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Webster 1913 Edition


Clear

Clear

(klēr)
,
Adj.
[
Com
par.
Clearer
(-ẽr)
;
sup
erl.
Clearest
.]
[OE.
cler
,
cleer
, OF.
cler
, F.
clair
, fr.L.
clarus
, clear, bright, loud, distinct, renowned; perh. akin to L.
clamare
to call, E.
claim
. Cf.
Chanticleer
,
Clairvoyant
,
Claret
,
Clarify
.]
1.
Free from opaqueness; transparent; bright; light; luminous; unclouded.
The stream is so transparent, pure, and
clear
.
Denham.
Fair as the moon,
clear
as the sun.
Canticles vi. 10.
2.
Free from ambiguity or indistinctness; lucid; perspicuous; plain; evident; manifest; indubitable.
One truth is
clear
; whatever is, is right.
Pope.
3.
Able to perceive clearly; keen; acute; penetrating; discriminating;
as, a
clear
intellect; a
clear
head
.
Mother of science! now I feel thy power
Within me
clear
, not only to discern
Things in their causes, but to trace the ways
Of highest agents.
Milton.
4.
Not clouded with passion; serene; cheerful.
With a countenance as
clear

As friendship wears at feasts.
Shakespeare
5.
Easily or distinctly heard; audible; canorous.
Hark! the numbers soft and
clear

Gently steal upon the ear.
Pope.
6.
Without mixture; entirely pure;
as,
clear
sand
.
7.
Without defect or blemish, such as freckles or knots;
as, a
clear
complexion;
clear
lumber
.
8.
Free from guilt or stain; unblemished.
Statesman, yet friend to truth! in soul sincere,
In action faithful, and in honor
clear
.
Pope.
9.
Without diminution; in full; net;
as,
clear
profit
.
I often wished that I had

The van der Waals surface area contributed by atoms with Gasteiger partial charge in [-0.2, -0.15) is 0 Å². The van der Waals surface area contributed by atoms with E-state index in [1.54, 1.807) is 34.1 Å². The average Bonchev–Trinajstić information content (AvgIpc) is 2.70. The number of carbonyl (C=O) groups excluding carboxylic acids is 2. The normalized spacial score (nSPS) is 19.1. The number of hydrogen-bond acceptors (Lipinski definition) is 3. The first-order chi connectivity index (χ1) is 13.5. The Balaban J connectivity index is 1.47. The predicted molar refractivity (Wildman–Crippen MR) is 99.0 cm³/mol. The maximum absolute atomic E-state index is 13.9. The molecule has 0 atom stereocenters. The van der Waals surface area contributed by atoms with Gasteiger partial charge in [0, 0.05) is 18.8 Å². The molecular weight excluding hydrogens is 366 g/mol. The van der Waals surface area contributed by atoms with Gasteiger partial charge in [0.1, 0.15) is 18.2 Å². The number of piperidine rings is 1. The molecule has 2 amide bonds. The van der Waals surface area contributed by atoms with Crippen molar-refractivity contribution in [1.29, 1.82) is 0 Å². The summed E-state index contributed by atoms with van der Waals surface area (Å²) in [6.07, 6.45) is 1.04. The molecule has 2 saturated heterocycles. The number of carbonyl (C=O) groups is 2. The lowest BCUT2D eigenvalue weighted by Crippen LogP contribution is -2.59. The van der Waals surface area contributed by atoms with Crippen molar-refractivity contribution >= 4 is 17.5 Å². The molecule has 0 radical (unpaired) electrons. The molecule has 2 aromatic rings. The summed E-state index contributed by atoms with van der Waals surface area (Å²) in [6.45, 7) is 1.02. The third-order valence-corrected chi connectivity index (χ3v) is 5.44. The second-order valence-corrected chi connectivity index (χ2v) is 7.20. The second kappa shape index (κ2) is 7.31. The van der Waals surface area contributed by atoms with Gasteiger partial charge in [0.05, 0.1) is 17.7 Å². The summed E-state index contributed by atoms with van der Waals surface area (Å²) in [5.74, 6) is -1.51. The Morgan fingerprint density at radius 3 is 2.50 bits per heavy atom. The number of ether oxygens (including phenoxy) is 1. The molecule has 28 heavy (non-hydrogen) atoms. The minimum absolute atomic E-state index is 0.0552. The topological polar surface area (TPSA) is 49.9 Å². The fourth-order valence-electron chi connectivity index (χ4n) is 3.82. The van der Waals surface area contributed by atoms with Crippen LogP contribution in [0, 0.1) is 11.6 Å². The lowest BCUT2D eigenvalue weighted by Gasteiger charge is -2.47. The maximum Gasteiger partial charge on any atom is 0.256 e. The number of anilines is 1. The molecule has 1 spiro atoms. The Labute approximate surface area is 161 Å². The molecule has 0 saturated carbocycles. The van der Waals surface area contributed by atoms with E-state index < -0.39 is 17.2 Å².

clear
,
For life, six hundred pounds a-year.
Swift
.
10.
Free from impediment or obstruction; unobstructed;
as, a
clear
view; to keep
clear
of debt
.
My companion . . . left the way
clear
for him.
Addison.
11.
Free from embarrassment; detention, etc.
The cruel corporal whispered in my ear,
Five pounds, if rightly tipped, would set me
clear
.
Gay.
Syn. – Manifest; pure; unmixed; pellucid; transparent; luminous; obvious; visible; plain; evident; apparent; distinct; perspicuous. See
Manifest
.

Clear

(klēr)
,
Noun.
(Carp.)
Full extent; distance between extreme limits; especially; the distance between the nearest surfaces of two bodies, or the space between walls;
as, a room ten feet square in the
clear
.

Clear

,
adv.
1.
In a clear manner; plainly.
Now
clear
I understand
What oft . . . thoughts have searched in vain.
Milton.
2.
Without limitation; wholly; quite; entirely;
as, to cut a piece
clear
off
.

Clear

,
Verb.
T.
[
imp. & p. p.
Cleared
;
p. pr. & vb. n.
Clearing
.]
1.
To render bright, transparent, or undimmed; to free from clouds.
He sweeps the skies and
clears
the cloudy north.